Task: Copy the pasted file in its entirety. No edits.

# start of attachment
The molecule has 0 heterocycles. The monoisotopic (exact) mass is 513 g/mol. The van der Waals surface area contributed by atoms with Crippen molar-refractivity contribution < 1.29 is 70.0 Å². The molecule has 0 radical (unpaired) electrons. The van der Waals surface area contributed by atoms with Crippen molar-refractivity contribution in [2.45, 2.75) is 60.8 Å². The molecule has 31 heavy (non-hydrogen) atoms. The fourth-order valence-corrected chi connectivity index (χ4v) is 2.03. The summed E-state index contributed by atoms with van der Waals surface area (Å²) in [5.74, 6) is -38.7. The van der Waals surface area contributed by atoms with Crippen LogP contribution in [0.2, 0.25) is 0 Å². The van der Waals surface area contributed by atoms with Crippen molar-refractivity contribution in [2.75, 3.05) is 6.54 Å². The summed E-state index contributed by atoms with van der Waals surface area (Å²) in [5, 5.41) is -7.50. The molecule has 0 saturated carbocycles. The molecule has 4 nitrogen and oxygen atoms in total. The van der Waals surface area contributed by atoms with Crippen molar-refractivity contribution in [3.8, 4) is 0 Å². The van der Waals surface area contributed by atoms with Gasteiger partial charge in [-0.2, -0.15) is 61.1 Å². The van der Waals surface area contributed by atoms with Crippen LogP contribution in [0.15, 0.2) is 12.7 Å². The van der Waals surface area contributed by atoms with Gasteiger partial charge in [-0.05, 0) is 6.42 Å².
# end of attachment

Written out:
The molecule has 0 heterocycles. The monoisotopic (exact) mass is 513 g/mol. The van der Waals surface area contributed by atoms with Crippen molar-refractivity contribution < 1.29 is 70.0 Å². The molecule has 0 radical (unpaired) electrons. The van der Waals surface area contributed by atoms with Crippen molar-refractivity contribution in [2.45, 2.75) is 60.8 Å². The molecule has 31 heavy (non-hydrogen) atoms. The fourth-order valence-corrected chi connectivity index (χ4v) is 2.03. The summed E-state index contributed by atoms with van der Waals surface area (Å²) in [5.74, 6) is -38.7. The van der Waals surface area contributed by atoms with Crippen LogP contribution in [0.2, 0.25) is 0 Å². The van der Waals surface area contributed by atoms with Crippen molar-refractivity contribution in [2.75, 3.05) is 6.54 Å². The summed E-state index contributed by atoms with van der Waals surface area (Å²) in [5, 5.41) is -7.50. The molecule has 0 saturated carbocycles. The molecule has 4 nitrogen and oxygen atoms in total. The van der Waals surface area contributed by atoms with Crippen molar-refractivity contribution in [3.8, 4) is 0 Å². The van der Waals surface area contributed by atoms with Gasteiger partial charge in [-0.2, -0.15) is 61.1 Å². The van der Waals surface area contributed by atoms with Crippen LogP contribution in [0.15, 0.2) is 12.7 Å². The van der Waals surface area contributed by atoms with Gasteiger partial charge in [-0.05, 0) is 6.42 Å².